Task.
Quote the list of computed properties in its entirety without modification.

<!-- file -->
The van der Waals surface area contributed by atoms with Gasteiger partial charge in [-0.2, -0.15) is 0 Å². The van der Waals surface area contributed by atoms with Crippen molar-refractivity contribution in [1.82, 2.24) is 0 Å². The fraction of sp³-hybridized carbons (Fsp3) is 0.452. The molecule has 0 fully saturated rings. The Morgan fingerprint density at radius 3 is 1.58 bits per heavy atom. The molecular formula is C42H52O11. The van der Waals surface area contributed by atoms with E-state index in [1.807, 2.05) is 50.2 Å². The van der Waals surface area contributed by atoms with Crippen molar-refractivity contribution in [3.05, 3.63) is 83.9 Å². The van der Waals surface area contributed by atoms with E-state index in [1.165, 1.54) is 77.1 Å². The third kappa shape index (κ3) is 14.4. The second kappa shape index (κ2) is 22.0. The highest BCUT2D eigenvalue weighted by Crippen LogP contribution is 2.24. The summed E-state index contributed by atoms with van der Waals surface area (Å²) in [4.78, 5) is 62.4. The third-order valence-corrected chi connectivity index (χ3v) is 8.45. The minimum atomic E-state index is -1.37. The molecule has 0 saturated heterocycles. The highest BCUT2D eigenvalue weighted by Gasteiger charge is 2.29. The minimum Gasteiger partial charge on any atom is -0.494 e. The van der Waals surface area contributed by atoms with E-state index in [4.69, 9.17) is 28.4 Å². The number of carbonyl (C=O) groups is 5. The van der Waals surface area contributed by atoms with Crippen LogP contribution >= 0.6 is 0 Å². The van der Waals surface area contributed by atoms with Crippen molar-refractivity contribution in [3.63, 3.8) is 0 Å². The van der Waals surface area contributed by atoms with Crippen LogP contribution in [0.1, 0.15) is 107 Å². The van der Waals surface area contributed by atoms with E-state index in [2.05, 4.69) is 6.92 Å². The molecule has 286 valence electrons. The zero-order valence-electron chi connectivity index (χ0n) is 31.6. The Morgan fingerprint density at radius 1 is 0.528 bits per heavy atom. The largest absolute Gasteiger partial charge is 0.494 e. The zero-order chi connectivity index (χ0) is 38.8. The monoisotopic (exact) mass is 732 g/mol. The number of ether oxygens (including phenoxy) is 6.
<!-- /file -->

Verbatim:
The van der Waals surface area contributed by atoms with Gasteiger partial charge in [-0.2, -0.15) is 0 Å². The van der Waals surface area contributed by atoms with Crippen molar-refractivity contribution in [1.82, 2.24) is 0 Å². The fraction of sp³-hybridized carbons (Fsp3) is 0.452. The molecule has 0 fully saturated rings. The Morgan fingerprint density at radius 3 is 1.58 bits per heavy atom. The molecular formula is C42H52O11. The van der Waals surface area contributed by atoms with E-state index in [1.807, 2.05) is 50.2 Å². The van der Waals surface area contributed by atoms with Crippen molar-refractivity contribution in [3.05, 3.63) is 83.9 Å². The van der Waals surface area contributed by atoms with E-state index in [1.165, 1.54) is 77.1 Å². The third kappa shape index (κ3) is 14.4. The second kappa shape index (κ2) is 22.0. The highest BCUT2D eigenvalue weighted by Crippen LogP contribution is 2.24. The summed E-state index contributed by atoms with van der Waals surface area (Å²) in [4.78, 5) is 62.4. The third-order valence-corrected chi connectivity index (χ3v) is 8.45. The minimum atomic E-state index is -1.37. The molecule has 0 saturated heterocycles. The highest BCUT2D eigenvalue weighted by Gasteiger charge is 2.29. The minimum Gasteiger partial charge on any atom is -0.494 e. The van der Waals surface area contributed by atoms with E-state index in [4.69, 9.17) is 28.4 Å². The number of carbonyl (C=O) groups is 5. The van der Waals surface area contributed by atoms with Crippen LogP contribution >= 0.6 is 0 Å². The van der Waals surface area contributed by atoms with Crippen molar-refractivity contribution in [3.63, 3.8) is 0 Å². The van der Waals surface area contributed by atoms with Crippen LogP contribution in [0.1, 0.15) is 107 Å². The van der Waals surface area contributed by atoms with E-state index in [2.05, 4.69) is 6.92 Å². The molecule has 286 valence electrons. The zero-order valence-electron chi connectivity index (χ0n) is 31.6. The Morgan fingerprint density at radius 1 is 0.528 bits per heavy atom. The largest absolute Gasteiger partial charge is 0.494 e. The zero-order chi connectivity index (χ0) is 38.8. The monoisotopic (exact) mass is 732 g/mol. The number of ether oxygens (including phenoxy) is 6.